St Helens Cemetery

Situated in Windlehsaw, St Helens cemetery was formally opened in 1858. Local architect Thomas Denville Barry was behind the design of two curved drives creating a heart shape, with paths leading off from them.

The first interment there had actually taken place in a private vault on 20th November the previous year and was that Mary Shanks. She was the wife of James shanks, a proprietor in the Crosfield and Shanks chemical company.

St Helens cemetery chapel

Either side of the entrance in Hard Lane stand two lodges, designed by John Middleton. They were initially built for the keeper of the grounds and resident clergyman.  Barry designed three chapels for the cemetery although only the Church of England one survives. The footprint of the Roman Catholic chapel is still there as well as a memorial stone commemorating it.

Several grand monuments line the sides of the main driveway, including memorials marking the graves of family members of the Pilkington glass manufacturers. There are a number of war related burials in the cemetery, including a Victoria Cross recipient from the Indian Mutiny and several soldiers killed in the first and second world wars.

The cemetery was further extended in 1912 and in the late 1930s. In 1962 a crematorium and chapel of remembrance were opened, as well as  memorial garden. Further expansion occurred in 2010, when the purchase of adjoining farmland ensured there was sufficient capacity until around 2040.

st helens cemetery main path

Grave plots in St Helens cemetery are available for up to three interments and it is also possible to purchase plots solely for the burial of cremated remains. The local authority restricts headstone size to three feet four inches by three feet and all memorials must be erected by BRAMM registered masons. They also do not allow kerbsets, chippings, toys or ornamentation, although a two by three feet garden containing small plants is allowed. Further information can be found here.

Sarsfield Memorials has been placing headstones in St Helens cemetery for sixty years. If you are considering erecting a memorial there, please contact us and we will be happy to discuss your requirements, give guidance on their regulations and provide a free no obligation quote.

Churchyard Memorials in the Diocese of Liverpool

Although most burials take place in cemeteries nowadays they are still permitted in churchyards if the deceased lived or died in the parish. There are restrictions however on memorial sizes, types, inscriptions and what can be placed on graves.

The Diocese of Liverpool has issued guidance for clergy and churchwardens on how to follow their regulations, but they do allow a certain amount of discretion depending on the circumstances of individual parishes. Unsurprisingly there are strict rules on who can carry out work in churchyards and all masons must comply with the NAMM (National Association of Memorial Masons) code and British Standard 8415.


It is unlikely that clergy will allow highly polished memorials in a churchyard where most of the surrounding gravestones are old and weathered. As such the material used for churchyard memorials should be sensitive to its surroundings. Headstones must be no more than three feet six inches high and the width depends on how much space there is between graves. The memorial must be a simple vertical design, with curved tops preferred but rectangular shaped headstones are acceptable. It is now common for gravestones in cemeteries to have photographs of the deceased but the Diocese do not encourage these so few vicars will allow them.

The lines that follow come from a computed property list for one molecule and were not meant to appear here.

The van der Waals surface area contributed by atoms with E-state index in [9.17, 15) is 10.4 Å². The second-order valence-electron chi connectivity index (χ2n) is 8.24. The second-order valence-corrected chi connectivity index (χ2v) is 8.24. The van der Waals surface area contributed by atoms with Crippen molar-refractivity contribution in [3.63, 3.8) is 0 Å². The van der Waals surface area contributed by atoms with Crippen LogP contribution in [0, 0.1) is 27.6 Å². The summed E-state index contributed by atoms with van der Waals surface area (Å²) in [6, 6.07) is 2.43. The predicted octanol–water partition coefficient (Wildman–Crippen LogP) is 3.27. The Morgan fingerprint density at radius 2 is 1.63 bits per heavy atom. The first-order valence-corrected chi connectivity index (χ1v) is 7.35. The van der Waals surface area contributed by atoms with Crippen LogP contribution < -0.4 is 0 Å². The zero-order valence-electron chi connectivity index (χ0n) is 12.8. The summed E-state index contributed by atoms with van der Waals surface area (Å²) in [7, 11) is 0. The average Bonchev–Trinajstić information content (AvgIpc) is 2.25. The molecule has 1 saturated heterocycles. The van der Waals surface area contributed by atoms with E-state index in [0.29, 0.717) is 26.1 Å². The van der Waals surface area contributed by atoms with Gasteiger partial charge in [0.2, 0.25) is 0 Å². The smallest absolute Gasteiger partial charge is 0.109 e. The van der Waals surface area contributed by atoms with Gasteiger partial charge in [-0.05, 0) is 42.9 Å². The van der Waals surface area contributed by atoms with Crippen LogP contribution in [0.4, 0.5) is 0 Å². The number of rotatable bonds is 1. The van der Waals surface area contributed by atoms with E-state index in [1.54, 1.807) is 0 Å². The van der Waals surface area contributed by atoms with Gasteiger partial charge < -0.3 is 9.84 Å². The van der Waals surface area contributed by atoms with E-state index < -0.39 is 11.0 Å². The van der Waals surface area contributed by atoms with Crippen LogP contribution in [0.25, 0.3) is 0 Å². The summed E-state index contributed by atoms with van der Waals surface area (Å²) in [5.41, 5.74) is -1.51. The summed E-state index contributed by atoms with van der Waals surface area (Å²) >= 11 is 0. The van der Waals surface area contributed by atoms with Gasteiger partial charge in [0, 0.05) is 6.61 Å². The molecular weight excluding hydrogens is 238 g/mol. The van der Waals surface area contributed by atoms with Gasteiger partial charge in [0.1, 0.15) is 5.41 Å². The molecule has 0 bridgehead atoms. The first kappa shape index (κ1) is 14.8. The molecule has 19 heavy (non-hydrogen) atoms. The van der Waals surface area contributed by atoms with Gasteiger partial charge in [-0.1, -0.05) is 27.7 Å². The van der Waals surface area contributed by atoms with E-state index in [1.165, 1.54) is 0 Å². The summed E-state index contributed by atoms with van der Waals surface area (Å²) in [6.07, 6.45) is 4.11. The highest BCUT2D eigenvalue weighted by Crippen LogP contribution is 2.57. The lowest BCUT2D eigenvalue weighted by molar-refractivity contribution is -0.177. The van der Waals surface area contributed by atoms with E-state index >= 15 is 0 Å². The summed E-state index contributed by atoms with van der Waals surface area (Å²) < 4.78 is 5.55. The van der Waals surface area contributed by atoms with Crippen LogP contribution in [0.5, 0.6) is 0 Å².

There are strict rules on grave surrounds and ornamentation, with safety in churchyards being paramount. Kerbsets, chains and railings are not allowed as they can be a tripping hazard and also impede access to another grave. Gravel chippings can damage grass cutting equipment and are also not permitted. The Diocese also instructs clergy to ensure that all ornamentation such as vases is placed on the memorial plinth to aid with grass cutting.

Churchyards now allow the burial of cremated remains, with the memorial size being restricted to two feet by eighteen inches high if vertical. Alternatively horizontal memorials are allowed, measuring up to 21 inches by 21 inches.

When it comes to inscriptions, a spiritual approach is preferred but reference to the deceased being a relative of named persons is allowed. Overly long inscriptions are not encouraged so as to ensure enough space is left on the headstone for future interments.

On the whole, churchyard regulations are much stricter than in local authority cemeteries but some vicars who are more lenient than others. Generally speaking Often, a new vicar will simply follow a precedent set by those in the role before them but you cannot guarantee this will be the case. Before deciding on a memorial, it is best to speak to the vicar or a mason who can give you guidance on what they will allow. This means you can have an idea of what type of memorial and ornamentation you can place there.

As a monumental mason that has been in existence for over sixty years spanning three generations, Sarsfield Memorials has plenty of experience working in the Diocese of Liverpool with local clergy. We are sensitive to your needs and can take care of all the administration and form filling that is required on your behalf. If you would like to discuss the erection of a memorial in a churchyard, or the repair or replacement of an existing one, please contact us to discuss your requirements and a free no obligation quote.


Thornton Garden of Rest

Thornton Garden of Rest, situated in Lydiate Lane, is one of four cemeteries managed by Sefton Metropolitan Borough Council.

In 1936 the Crosby, Litherland and Waterloo Joint Burial Board purchased fourteen acres of land from the Earl of Sefton to meet the cemetery needs of those communities. There was opposition however from the West Lancashire Rural District Council and Thornton Parish Council. This led to public enquiries and it was not until  October 1938 that the Ministry of Health allowed work to begin.